Coronavirus Briefing: What Happened Today

U.S.|Coronavirus Briefing: What Happened Today

Why New Mexico’s vaccination campaign is doing so well.

Jonathan WolfeAmelia Nierenberg


Credit…The New York Times

Despite the setback from Johnson & Johnson, there’s still some good news in the campaign to vaccinate Americans. Providers are administering nearly 3.4 million doses per day on average, and close to one in every four residents has now been fully vaccinated. Every state is administering shots at a solid pace, and there is one particularly bright spot that may hold lessons.

New Mexico — despite having one of the highest poverty rates in the country — has put in motion one of the most efficient rollouts, and is surging past states with far more resources in the race to reach herd immunity. More than 57 percent of the adult population there has received at least one shot, and nearly 38 percent of adults are fully vaccinated. Only New Hampshire has a higher vaccination rate.

Infectious disease experts say New Mexico’s success can be attributed to a centralized portal for vaccine appointments and a strong focus by elected officials on combating the virus.

Early in the crisis, Gov. Michelle Lujan Grisham, a Democrat and former state health secretary, adopted significant social distancing measures despite fierce opposition.

Ms. Lujan Grisham also mobilized the New Mexico National Guard and Civil Air Patrol, which operate a large vaccine distribution center in Albuquerque and staff drive-through testing sites. The governor said that she had little choice but to move aggressively against the virus. Her state has a rapidly aging population, a shortage of hospital beds and sky-high numbers of residents with underlying medical conditions.

Big challenges remain, including the threat of new variants and disparities in vaccine acceptance in some communities. Hispanics and African-Americans in New Mexico remain less likely to get the vaccine than non-Hispanic whites. New Mexico also paused use of the Johnson & Johnson vaccine after reports of six cases of rare blood clots, which could slow the rollout.

But the state’s hard work has yielded results. Since vaccines began rolling out in December, new virus cases have plunged from nearly 2,000 a day to fewer than 200. Deaths have declined from an average of more than 35 a day to fewer than five.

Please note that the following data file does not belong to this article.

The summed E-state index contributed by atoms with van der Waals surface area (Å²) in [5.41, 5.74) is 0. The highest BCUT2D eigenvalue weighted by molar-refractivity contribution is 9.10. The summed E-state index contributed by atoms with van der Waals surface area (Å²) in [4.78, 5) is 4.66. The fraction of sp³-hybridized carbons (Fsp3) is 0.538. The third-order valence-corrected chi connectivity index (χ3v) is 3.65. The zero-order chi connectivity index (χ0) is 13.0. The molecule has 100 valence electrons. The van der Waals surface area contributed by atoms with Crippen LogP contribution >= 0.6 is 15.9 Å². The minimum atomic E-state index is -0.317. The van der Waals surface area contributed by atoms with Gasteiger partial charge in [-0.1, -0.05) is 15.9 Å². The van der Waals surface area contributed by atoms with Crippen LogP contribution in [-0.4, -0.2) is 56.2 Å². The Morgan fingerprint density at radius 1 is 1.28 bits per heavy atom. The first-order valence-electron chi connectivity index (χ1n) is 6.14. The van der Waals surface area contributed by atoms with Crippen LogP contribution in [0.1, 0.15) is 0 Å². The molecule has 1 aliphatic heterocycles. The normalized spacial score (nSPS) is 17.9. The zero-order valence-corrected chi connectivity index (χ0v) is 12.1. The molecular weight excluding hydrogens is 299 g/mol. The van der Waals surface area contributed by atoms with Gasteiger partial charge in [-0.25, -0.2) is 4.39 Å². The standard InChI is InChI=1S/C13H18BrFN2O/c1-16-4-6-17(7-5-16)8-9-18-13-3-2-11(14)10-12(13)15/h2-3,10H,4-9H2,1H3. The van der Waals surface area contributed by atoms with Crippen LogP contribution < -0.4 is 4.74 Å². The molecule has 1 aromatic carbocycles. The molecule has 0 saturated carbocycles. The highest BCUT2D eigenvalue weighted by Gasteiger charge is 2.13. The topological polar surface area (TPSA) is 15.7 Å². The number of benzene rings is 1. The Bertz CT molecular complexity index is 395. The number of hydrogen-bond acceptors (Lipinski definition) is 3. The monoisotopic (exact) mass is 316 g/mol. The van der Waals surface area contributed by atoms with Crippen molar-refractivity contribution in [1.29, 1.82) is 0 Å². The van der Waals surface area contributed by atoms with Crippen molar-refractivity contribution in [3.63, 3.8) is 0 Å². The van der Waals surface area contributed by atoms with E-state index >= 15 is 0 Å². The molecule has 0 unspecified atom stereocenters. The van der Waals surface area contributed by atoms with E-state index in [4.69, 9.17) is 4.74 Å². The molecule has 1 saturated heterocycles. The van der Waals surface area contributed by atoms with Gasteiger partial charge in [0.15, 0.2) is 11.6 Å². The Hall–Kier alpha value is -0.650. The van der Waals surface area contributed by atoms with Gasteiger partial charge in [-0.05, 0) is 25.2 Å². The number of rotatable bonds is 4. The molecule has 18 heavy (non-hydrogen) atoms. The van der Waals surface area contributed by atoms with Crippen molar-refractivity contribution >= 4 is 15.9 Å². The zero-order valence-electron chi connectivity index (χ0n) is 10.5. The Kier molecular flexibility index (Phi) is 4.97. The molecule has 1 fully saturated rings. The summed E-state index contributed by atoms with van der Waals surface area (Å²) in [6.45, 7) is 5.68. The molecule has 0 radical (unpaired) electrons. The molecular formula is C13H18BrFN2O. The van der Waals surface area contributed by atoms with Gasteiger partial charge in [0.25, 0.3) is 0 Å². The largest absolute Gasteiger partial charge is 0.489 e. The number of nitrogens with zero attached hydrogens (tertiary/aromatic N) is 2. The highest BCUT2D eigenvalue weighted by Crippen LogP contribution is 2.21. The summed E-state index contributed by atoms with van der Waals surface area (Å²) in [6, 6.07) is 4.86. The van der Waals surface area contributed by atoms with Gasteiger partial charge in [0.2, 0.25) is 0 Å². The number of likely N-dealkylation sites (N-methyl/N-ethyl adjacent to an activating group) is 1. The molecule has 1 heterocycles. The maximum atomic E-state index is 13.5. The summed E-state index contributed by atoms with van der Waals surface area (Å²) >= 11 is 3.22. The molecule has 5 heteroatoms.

The news that six women aged 18 to 48 developed a rare blood clotting disorder after receiving Johnson & Johnson’s vaccine has prompted new questions about whether vaccines affect women differently than men. Our colleague Christina Caron interviewed experts to learn what women should know before getting a vaccination.

Importantly, we still don’t know if the blood clots actually affect women more than men. (We also don’t know if the shot caused the clotting at all.)

In general, for all shots, we do know that women appear to experience or report more side effects than men. Women reported 79 percent of side effects, even though they had received only 61 percent of the vaccines, a study by the Centers for Disease Control and Prevention found. There might be a biological explanation: Women and girls can produce up to twice as many antibodies after receiving other routine shots.

Experts agree that pregnant and postpartum women can get vaccinated, especially because pregnant women who contract the virus are at an increased risk for more severe disease. On Tuesday, the American College of Obstetricians and Gynecologists recommended the Pfizer-BioNTech or Moderna shots, instead of Johnson & Johnson, for pregnant and postpartum women.

Some women said they had changes in the flow or timing of their period after getting vaccinated, but this is purely anecdotal. The shots could also cause enlarged lymph nodes in the armpit that will show up as white blobs on mammograms. The swelling is normal, doctors said, but if you have a routine mammogram it might be a good idea to schedule it before your first vaccine dose or at least one month after your second vaccine dose.

  • U.S. public health officials, responding to the government’s pause on the Johnson & Johnson vaccine, have warned that highlighting the clotting with a “pause” heightens vaccine hesitancy, helps conspiracy theorists, and could ultimately sicken — and even kill — more people than it saves.

  • South Africa paused use of the Johnson & Johnson vaccine, once again halting use of a Covid-19 vaccine it had bet on.

  • France will continue to use the Johnson & Johnson vaccine, while Sweden said it would await the findings of the European Medical Agency, The Guardian reports.

  • The European Union will receive an extra 50 million doses this month of the coronavirus vaccine developed by Pfizer and BioNTech.

  • Researchers in Britain investigating the effects of using one coronavirus vaccine for a first dose and another for a second have expanded their trial.

I lost my active, young-at-heart 74-year-old father to Covid on April 26, 2020. The loss feels as fresh today as it did then. It’s been so hard to process and to find closure. I was unable to witness his deterioration during his 18-day hospital stay, and never got to say goodbye. I keep expecting him to walk in the door as if this was all a bad dream. As the anniversary of his death approaches, I am filled with dread. When will it be safe to have a funeral?

— Allison Sullivan, Dallas

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Jonathan Wolfe and Amelia Nierenberg